Background: Most hospitals use paging systems as the principal communication system, despite general dissatisfaction by end users. To this end, we developed an app-based communication system (called Hark) to facilitate and improve the quality of interpersonal communication.Objective: The objectives of our study were (1) to assess the quality of information transfer using pager- and app-based (Hark) communication systems, (2) to determine whether using mobile phone apps for escalation of care results in additional delays in communication, and (3) to determine how end users perceive mobile phone apps as an alternative to pagers.Methods: We recruited junior (postgraduate year 1 and 2) doctors and nurses from a range of specialties and randomly assigned them to 2 groups who used either a pager device or the mobile phone-based Hark app. We asked nurses to hand off simulated patients while doctors were asked to receive handoff information using these devices. The quality of information transfer, time taken to respond to messages, and users’ satisfaction with each device was recorded. Each participant used both devices with a 2-week washout period in between uses.Results: We recruited 22 participants (13 nurses, 9 doctors). The quality of the referrals made by nurses was significantly better when using Hark (Hark median 118, range 100–121 versus pager median 77, range 39–104; P=.001). Doctors responded to messages using Hark more quickly than when responding to pagers, although this difference was not statistically significant (Hark mean 86.6 seconds, SD 96.2 versus pager mean 136.5 seconds, SD 201.0; P=.12). Users rated Hark as significantly better on 11 of the 18 criteria of an information transfer device (P<.05) These included “enhances interprofessional efficiency,” “results in less disturbance,” “performed desired functions reliably,” and “allows me to clearly transfer information.”Conclusions: Hark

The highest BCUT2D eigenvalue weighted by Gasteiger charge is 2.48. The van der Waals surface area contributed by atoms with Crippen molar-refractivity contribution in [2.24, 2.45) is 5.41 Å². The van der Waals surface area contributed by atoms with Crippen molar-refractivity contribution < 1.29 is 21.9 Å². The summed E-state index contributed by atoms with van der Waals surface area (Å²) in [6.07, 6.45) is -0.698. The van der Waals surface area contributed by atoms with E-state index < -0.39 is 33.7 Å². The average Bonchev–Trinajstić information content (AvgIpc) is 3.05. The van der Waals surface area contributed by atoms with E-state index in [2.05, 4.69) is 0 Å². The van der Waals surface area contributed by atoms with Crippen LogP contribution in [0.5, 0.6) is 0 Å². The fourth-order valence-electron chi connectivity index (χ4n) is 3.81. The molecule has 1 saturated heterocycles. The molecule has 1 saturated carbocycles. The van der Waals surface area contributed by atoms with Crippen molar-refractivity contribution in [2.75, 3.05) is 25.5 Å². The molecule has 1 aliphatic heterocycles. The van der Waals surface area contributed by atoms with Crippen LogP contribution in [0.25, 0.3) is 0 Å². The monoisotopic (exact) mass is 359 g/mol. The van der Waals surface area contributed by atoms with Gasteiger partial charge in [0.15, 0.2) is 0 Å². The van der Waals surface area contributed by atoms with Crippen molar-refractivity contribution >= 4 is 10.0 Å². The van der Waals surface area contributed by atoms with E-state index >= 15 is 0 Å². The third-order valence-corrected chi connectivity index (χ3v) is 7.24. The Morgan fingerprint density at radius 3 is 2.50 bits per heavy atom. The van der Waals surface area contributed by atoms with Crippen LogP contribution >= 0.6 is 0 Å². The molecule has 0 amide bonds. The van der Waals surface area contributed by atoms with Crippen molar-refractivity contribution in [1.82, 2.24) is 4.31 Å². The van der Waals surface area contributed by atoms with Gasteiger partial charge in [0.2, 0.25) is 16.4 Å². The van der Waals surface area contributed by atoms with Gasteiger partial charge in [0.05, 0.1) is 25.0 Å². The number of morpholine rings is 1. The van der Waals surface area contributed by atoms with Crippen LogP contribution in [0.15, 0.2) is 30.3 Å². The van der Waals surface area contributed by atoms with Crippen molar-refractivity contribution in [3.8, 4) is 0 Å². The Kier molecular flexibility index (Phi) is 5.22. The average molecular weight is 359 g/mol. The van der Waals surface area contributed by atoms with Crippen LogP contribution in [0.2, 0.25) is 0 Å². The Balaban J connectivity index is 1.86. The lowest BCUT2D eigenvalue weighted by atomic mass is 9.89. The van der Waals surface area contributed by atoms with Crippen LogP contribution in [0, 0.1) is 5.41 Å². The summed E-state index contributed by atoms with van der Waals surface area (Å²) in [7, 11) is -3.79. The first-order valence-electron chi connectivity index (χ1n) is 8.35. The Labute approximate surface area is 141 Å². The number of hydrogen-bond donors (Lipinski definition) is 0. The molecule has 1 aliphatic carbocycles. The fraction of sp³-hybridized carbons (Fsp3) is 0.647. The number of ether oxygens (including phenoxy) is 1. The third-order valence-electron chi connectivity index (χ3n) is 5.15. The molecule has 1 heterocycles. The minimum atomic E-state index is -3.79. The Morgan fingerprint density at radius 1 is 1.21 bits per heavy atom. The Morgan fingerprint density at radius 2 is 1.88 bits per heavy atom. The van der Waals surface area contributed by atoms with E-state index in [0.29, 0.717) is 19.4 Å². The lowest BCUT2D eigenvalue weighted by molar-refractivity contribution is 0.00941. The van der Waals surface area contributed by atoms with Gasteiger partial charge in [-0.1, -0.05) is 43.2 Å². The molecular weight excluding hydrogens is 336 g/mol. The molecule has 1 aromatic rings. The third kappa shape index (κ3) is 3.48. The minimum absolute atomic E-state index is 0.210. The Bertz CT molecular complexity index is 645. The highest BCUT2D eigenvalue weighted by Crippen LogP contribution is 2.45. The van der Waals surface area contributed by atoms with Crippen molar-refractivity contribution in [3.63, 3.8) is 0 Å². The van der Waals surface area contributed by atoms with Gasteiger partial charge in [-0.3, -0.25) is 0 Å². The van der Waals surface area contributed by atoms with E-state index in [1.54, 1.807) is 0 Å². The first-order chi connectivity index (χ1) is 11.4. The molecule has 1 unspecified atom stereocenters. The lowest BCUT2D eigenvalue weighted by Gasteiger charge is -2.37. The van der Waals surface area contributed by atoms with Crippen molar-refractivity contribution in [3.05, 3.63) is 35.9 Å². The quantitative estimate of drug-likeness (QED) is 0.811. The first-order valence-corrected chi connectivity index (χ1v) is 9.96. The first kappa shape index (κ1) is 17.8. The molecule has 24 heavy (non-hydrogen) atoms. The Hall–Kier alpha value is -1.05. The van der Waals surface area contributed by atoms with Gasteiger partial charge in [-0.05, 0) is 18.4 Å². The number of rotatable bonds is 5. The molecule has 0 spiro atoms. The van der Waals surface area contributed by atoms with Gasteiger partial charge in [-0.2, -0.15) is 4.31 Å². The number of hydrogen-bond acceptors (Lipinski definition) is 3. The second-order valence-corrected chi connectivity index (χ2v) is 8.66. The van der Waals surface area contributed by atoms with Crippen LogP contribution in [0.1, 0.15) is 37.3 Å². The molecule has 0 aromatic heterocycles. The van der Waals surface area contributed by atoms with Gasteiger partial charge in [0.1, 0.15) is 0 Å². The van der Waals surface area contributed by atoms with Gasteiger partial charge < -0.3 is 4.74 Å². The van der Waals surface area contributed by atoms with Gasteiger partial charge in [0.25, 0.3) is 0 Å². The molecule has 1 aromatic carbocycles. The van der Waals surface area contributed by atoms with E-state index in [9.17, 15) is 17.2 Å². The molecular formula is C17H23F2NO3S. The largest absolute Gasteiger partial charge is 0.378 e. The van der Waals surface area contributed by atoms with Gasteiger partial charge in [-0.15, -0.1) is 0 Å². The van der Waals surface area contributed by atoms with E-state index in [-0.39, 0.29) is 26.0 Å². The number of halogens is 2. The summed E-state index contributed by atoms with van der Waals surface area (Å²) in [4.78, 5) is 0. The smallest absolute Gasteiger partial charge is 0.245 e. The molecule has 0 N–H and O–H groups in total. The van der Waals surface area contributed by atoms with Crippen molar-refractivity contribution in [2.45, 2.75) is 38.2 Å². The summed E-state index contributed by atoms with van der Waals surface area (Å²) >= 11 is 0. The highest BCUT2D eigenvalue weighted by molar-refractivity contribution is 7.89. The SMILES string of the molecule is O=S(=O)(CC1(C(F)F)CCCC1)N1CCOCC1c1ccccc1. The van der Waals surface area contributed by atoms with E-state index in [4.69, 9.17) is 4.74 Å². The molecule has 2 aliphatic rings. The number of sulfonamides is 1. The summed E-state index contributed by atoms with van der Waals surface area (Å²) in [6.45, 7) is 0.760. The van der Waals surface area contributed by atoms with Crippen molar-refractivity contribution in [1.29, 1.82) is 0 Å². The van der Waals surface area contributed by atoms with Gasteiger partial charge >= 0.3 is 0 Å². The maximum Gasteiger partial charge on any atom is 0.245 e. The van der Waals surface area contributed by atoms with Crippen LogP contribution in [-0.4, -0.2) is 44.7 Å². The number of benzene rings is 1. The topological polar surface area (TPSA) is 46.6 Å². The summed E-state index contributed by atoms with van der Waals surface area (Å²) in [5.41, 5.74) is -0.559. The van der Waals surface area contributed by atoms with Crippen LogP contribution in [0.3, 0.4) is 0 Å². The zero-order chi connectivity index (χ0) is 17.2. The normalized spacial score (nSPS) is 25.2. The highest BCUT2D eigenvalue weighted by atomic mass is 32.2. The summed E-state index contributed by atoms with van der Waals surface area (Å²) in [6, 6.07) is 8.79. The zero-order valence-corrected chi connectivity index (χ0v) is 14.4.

Johnston MJ, Arora S, Pucher PH, et al., 2016, Improving Escalation of Care A Double-blinded Randomized Controlled Trial, ANNALS OF SURGERY, Vol: 263, Pages: 421-426, ISSN: 0003-4932
Objective: This study aimed to determine whether an intervention could improve the escalation of care skills of junior surgeons.Summary Background Data: Escalation of care involves the recognition, communication, and response to patient deterioration until a satisfactory outcome has been achieved. Although failure to escalate care can lead to increased morbidity and mortality, there is no formal training in how to perform this vital process safely.Methods: This randomized controlled trial recruited postgraduate year (PGY)-1 and PGY-2 surgeons to participate in 2 scenarios involving simulated patients requiring escalation of care. A control group performed both scenarios before receiving the intervention; the intervention group received the educational intervention before their second scenario. Scenarios were video recorded and rated by 2 independent, blinded assessors using validated scales to measure patient assessment, communication, management and nontechnical skills of participants, and the number of medical errors they detected.Results: A total of 33 PGY-1 and PGY-2 surgeons, all with equivalent skill at baseline, participated. Postintervention, the intervention group demonstrated significantly better patient assessment (P < 0.001), communication (P < 0.001), and nontechnical skills (P < 0.001). They also detected more medical errors (P < 0.05).Conclusions: Teaching junior surgeons a systematic approach to escalation of care improved multiple core skills required to maintain patient safety and avoid preventable harm.
Johnston MJ, Arora S, Pucher PH, et al., 2016, Improving Escalation of Care Development and Validation of the Quality of Information Transfer Tool, ANNALS OF SURGERY, Vol: 263, Pages: 477-486, ISSN: 0003-4932